Thursday, January 24, 2013

The not-Sierra Fumewort

This one is just for fun.  It's rarely (almost never) grown in gardens.
But it is appreciable.  So appreciate:

Corydalis caseana ssp. brandegei is a Colorado-specific subspecies of the "Sierra Fumewort." Ours is obvioously not in the Sierras, and no one really calls it that unappealing, if historical, name anyway.  Fumewort?  It does sounds like an odoriferous dermatological event.
Late July, some ten miles from Crested Butte, Colorado, USA.

It's glorious.  It's basically a kind of little Bleeding Heart, but it's massive- four or five feet high.  Asparagus-like posts of stems support waxy-leafed menoras of plant, topped with fleshy spires of the fragrant flowers.  It's a breathtaker.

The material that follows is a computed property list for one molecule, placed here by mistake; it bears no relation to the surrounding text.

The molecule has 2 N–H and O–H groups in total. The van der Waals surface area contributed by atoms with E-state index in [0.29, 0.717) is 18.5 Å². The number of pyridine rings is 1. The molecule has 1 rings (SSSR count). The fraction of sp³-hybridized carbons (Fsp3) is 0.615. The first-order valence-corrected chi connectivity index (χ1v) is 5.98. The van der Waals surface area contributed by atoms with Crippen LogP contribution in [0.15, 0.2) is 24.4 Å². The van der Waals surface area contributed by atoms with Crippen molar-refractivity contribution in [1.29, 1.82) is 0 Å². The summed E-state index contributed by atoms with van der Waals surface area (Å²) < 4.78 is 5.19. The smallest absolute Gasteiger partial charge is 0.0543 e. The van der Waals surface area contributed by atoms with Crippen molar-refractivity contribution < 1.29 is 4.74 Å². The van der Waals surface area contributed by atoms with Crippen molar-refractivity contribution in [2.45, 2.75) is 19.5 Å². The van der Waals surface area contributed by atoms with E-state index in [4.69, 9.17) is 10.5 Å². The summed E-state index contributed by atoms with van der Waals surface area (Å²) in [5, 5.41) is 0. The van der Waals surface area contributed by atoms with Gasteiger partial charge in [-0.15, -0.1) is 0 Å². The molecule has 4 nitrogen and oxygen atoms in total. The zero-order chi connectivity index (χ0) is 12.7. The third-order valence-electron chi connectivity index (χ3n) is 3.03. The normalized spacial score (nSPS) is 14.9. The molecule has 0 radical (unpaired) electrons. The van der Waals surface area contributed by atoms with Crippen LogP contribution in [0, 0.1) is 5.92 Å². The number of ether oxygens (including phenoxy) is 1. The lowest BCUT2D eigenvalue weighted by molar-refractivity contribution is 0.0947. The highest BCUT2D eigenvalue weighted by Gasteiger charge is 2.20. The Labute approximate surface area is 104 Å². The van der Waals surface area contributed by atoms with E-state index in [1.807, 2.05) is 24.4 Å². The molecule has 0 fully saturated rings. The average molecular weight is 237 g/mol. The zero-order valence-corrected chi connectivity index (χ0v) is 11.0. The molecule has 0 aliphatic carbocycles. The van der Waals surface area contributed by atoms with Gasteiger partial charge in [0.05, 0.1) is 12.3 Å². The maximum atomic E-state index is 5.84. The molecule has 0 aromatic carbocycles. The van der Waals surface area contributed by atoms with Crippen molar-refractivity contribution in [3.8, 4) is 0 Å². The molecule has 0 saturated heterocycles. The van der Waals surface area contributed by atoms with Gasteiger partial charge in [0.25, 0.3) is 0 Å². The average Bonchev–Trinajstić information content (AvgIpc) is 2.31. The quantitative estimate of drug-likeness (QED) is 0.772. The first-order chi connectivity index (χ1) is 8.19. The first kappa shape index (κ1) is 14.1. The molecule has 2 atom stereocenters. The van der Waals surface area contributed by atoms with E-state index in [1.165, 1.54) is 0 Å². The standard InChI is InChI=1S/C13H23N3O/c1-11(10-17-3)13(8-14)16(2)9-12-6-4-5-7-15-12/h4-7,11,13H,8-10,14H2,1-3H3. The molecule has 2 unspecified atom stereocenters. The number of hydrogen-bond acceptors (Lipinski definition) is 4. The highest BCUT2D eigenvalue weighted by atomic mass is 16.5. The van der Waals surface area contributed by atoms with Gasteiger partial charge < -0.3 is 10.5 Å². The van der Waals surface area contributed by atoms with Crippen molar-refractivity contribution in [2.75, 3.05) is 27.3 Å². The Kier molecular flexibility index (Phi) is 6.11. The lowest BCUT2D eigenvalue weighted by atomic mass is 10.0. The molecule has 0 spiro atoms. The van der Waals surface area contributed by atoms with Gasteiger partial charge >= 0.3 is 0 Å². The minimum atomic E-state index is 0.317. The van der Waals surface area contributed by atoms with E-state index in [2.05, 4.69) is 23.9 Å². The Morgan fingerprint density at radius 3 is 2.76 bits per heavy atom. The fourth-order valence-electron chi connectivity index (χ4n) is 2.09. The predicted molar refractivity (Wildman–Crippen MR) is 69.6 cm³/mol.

Corydalis caseana ssp. brandegei, and that is probably Mt. Owen behind her. (Raggeds Wilderness, Gunnison National Forest)

It grows in moist subalpine meadows and truly alpine moraine. (Being one of the biggest plants around at that point) It grows in that charming place that happens when you are walking above treeline on a slope of loose, sharp, stones, and you can hear water burble-whispering underneath of it: a secret creek on a windswept mountainside.

Get out there and see it.

Wednesday, January 9, 2013

Soapberry addendum

A picture that needs inclusion to describe the prior-mentioned Sapindus saponaria var. drummondii.

Sweet and fine specimens, in winter, at Denver Botanic Garden's "Laura Porter Smith Plains Garden."  Note the Christmas-light-orbs of amber.